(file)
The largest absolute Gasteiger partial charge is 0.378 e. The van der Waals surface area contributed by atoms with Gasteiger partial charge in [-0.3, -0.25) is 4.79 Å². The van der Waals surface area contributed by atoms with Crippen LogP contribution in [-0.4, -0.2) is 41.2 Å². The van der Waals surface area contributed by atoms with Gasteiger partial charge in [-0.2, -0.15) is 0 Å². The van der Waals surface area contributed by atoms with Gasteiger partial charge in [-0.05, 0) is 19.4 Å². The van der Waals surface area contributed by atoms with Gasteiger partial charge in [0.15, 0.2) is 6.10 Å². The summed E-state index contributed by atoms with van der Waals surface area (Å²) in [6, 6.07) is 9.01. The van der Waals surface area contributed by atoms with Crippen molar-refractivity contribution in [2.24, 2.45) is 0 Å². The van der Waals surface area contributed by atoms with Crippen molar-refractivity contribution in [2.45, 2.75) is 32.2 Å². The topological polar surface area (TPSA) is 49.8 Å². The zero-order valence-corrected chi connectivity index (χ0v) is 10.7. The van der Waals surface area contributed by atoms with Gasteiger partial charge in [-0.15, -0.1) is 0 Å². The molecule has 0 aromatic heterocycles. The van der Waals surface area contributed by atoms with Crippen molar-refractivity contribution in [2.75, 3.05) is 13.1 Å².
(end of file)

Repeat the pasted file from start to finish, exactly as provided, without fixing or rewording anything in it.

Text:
The largest absolute Gasteiger partial charge is 0.378 e. The van der Waals surface area contributed by atoms with Gasteiger partial charge in [-0.3, -0.25) is 4.79 Å². The van der Waals surface area contributed by atoms with Crippen LogP contribution in [-0.4, -0.2) is 41.2 Å². The van der Waals surface area contributed by atoms with Gasteiger partial charge in [-0.2, -0.15) is 0 Å². The van der Waals surface area contributed by atoms with Gasteiger partial charge in [-0.05, 0) is 19.4 Å². The van der Waals surface area contributed by atoms with Gasteiger partial charge in [0.15, 0.2) is 6.10 Å². The summed E-state index contributed by atoms with van der Waals surface area (Å²) in [6, 6.07) is 9.01. The van der Waals surface area contributed by atoms with Crippen molar-refractivity contribution in [2.24, 2.45) is 0 Å². The van der Waals surface area contributed by atoms with Crippen molar-refractivity contribution in [2.45, 2.75) is 32.2 Å². The topological polar surface area (TPSA) is 49.8 Å². The zero-order valence-corrected chi connectivity index (χ0v) is 10.7. The van der Waals surface area contributed by atoms with Gasteiger partial charge in [-0.15, -0.1) is 0 Å². The molecule has 0 aromatic heterocycles. The van der Waals surface area contributed by atoms with Crippen molar-refractivity contribution in [2.75, 3.05) is 13.1 Å².